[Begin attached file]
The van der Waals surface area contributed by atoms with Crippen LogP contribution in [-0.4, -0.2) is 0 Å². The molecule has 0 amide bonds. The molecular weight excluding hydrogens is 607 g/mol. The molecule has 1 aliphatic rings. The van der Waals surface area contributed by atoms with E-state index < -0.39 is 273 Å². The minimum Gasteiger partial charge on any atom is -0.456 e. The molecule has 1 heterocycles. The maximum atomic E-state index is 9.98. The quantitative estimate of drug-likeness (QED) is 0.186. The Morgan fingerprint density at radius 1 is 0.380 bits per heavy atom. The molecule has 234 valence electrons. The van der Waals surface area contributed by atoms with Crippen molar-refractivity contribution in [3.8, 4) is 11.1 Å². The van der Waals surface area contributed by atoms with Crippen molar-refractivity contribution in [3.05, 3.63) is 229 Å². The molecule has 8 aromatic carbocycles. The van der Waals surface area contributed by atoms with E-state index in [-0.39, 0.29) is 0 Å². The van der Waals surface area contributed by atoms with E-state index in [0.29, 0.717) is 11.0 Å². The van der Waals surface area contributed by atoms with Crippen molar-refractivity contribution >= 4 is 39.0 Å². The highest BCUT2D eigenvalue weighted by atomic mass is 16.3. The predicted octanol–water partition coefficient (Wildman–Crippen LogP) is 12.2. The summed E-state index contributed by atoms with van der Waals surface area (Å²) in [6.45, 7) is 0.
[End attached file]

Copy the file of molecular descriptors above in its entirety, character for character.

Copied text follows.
The van der Waals surface area contributed by atoms with Crippen LogP contribution in [-0.4, -0.2) is 0 Å². The molecule has 0 amide bonds. The molecular weight excluding hydrogens is 607 g/mol. The molecule has 1 aliphatic rings. The van der Waals surface area contributed by atoms with E-state index < -0.39 is 273 Å². The minimum Gasteiger partial charge on any atom is -0.456 e. The molecule has 1 heterocycles. The maximum atomic E-state index is 9.98. The quantitative estimate of drug-likeness (QED) is 0.186. The Morgan fingerprint density at radius 1 is 0.380 bits per heavy atom. The molecule has 234 valence electrons. The van der Waals surface area contributed by atoms with Crippen molar-refractivity contribution in [3.8, 4) is 11.1 Å². The van der Waals surface area contributed by atoms with Crippen molar-refractivity contribution in [3.05, 3.63) is 229 Å². The molecule has 8 aromatic carbocycles. The van der Waals surface area contributed by atoms with E-state index in [-0.39, 0.29) is 0 Å². The van der Waals surface area contributed by atoms with E-state index in [0.29, 0.717) is 11.0 Å². The van der Waals surface area contributed by atoms with Crippen molar-refractivity contribution >= 4 is 39.0 Å². The highest BCUT2D eigenvalue weighted by atomic mass is 16.3. The predicted octanol–water partition coefficient (Wildman–Crippen LogP) is 12.2. The summed E-state index contributed by atoms with van der Waals surface area (Å²) in [6.45, 7) is 0.